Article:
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Publication numberUS2751227 A
Publication typeGrant
Publication dateJun 19, 1956
Filing dateMar 14, 1955
Priority dateMar 14, 1955
Publication numberUS 2751227 A, US 2751227A, US-A-2751227, US2751227 A, US2751227A
InventorsSeltzman Benjamin H
Original AssigneeSeltzman Benjamin H
Export CitationBiBTeX, EndNote, RefMan
External Links: USPTO, USPTO Assignment, Espacenet
Racing game
US 2751227 A
Abstract  available in
Images(6)
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Claims  available in
Description  (OCR text may contain errors)

June 19, 1956 B. H. SELTZMAN 2,751,227

RACING GAME Filed March 14, 1955 6 Sheets-Sheet l FIE. .Z 30

INVENTOR. BENJ'HM/A/ s2rzn444/ BY I57 amgmw June 19, 1956 B. H. SELTZMAN 2,7

RACING GAME Filed March 14, 1955 e Sheets-Sheet 2 ll IIIIIIIIII lIIIIIIlllllll "am- 7 A-IYIIIIIIA IN V EN TOR. 1:75. '6 5541.741W/4/ fzrzmflu %rraleuer June 19, 1956 s Tz 2,751,227

RACING GAME Filed March 14, 1955 6 Sheets-Sheet 3 INVENTOR. gavawM/m /7. 56272414 June 19, 1956 B. H. SELTZMAN 2,751,227

RACING GAME Filed March 14, 1955 6 Sheets-Sheet 4 IN VEN TOR. F745- 3 EEA/JWMM/ SH rz/vmm/ June 19, 1956 B. H. SELTZMAN 2,751,227

RACING GAME Filed March 14, 1955 e Sheets-Sheet 5 73 1 T 1 9 19 92 a IV IN V EN TOR. 554/1440 554724444 BY 76 June 19, 1956 B. H. SELTZMAN RACING GAME 6 Sheets-Sheet 6 Filed March 14, 1955 United States atent G RACING GAME Benjamin H. Seltzman, New Hyde Park, N. Y. Application March 14, 1955, Serial No. 494,104

Claims. (Cl. 273-86) This invention relates generally to amusement devices or games, and is particularly directed to a highly improved table type racing game.

The particular embodiment of the present invention, which is illustrated in the drawings and which will be described hereinafter in greater detail, comprises generaliy a playing surface or table simulating a race course or track, haul means movable along the track for carrying elements representing the contestants, such as horses, cars, boats or the like, means for driving each of the racing elements, and means for controlling the speed of the racing elements according to the laws of probability.

While there have in the past been various types of racing game devices, such devices have been subject to numerous difliculties. One common failing of the prior art racing games was the lack of compensation for differ ent lengths of paths traveled by the racing elements over :an oblong track or loop. This, of course, handicapped the outer track positions, and rendered unequal the probability of the different elements winning. Also, it was heretofore considered necessary to employ operating mechanisms which were readily subject to wear and malfunctioning, thus further adversely affecting the equal probabilities of winning of the different contestants. More particularly, the operating mechanisms of prior art devices were not positively driven, but usually involved considerable relative sliding which caused uneven wear and resulted in frequent breakdowns of the device. In addition, the previous racing game devices were complex in construction, difficult to operate, and expensive in manufacture and maintain.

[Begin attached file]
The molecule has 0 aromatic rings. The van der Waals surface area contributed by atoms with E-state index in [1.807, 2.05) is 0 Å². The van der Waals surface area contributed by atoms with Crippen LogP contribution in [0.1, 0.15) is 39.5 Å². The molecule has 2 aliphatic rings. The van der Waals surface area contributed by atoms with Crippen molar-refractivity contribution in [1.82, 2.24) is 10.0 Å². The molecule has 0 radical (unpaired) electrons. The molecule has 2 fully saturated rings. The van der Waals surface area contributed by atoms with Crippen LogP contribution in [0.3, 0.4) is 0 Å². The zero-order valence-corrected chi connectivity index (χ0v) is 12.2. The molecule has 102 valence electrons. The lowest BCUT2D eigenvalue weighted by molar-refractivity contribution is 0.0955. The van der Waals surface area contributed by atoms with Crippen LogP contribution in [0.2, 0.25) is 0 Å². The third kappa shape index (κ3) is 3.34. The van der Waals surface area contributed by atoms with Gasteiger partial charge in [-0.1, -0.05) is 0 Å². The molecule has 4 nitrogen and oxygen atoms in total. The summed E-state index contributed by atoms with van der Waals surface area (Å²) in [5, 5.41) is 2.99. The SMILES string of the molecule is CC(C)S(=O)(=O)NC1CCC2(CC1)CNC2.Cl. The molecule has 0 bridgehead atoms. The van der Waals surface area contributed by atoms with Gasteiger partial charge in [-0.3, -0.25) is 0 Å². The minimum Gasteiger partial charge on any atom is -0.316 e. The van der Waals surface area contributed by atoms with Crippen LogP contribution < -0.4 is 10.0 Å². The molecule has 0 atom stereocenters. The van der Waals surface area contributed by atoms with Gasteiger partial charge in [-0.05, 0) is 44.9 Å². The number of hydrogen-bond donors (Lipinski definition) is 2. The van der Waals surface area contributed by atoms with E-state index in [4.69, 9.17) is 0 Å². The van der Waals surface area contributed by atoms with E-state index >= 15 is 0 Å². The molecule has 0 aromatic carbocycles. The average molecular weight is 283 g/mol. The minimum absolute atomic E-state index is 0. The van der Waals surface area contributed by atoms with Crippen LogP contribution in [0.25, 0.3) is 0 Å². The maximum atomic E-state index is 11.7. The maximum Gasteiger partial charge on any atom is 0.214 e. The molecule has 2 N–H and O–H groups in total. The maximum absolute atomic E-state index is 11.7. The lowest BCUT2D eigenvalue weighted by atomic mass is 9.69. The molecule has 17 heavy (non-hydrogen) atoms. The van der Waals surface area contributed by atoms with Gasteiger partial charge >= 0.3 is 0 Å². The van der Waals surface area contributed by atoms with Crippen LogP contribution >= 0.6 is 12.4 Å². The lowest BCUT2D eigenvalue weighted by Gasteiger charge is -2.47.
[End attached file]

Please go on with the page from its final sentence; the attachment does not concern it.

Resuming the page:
Accordingly, it is a general object of the present invention to provide a racing game device of the type de- :scribed which overcomes the above-mentioned difiiculties, which is extremely easy and safe to operate and enjoyable to play, being capable of unsupervised use by relatively small children, and wherein the probabilities .of the diiferent contestants winning are equal and remain equal for the useful life of the device. That is, the device of the instant invention is not subject to wear liable .to change the probabilities of winning of the various racing elements. More particularly, the racing elements are positively driven and not dependent upon the variaible results of relative sliding movement.

It is a further object of the present invention to provide a racing game having the advantageous characteristics mentioned in the foregoing paragraph, which is :simple and durable in construction, reliable in use and :requires a minimum of maintenance. In addition, the insstant device is capable of being completely power driven, well adapted for coin slot operation, and can be manufactured and sold at a reasonable cost.

Other objects of the present invention will become apparent upon reading the following specification and referring to the accompanying drawings, which form a rnaterial part of this disclosure.

The invention accordingly consists in the features of 2,751,227 Patented June 19, 1956 construction, combinations of elements, and arrangements of parts, which will be exemplified in the construction hereinafter described, and of which the scope will be indicated by the appended claims.

In the drawings:

Fig. 1 is a top plan view showing a racing game constructed in accordance with the present invention.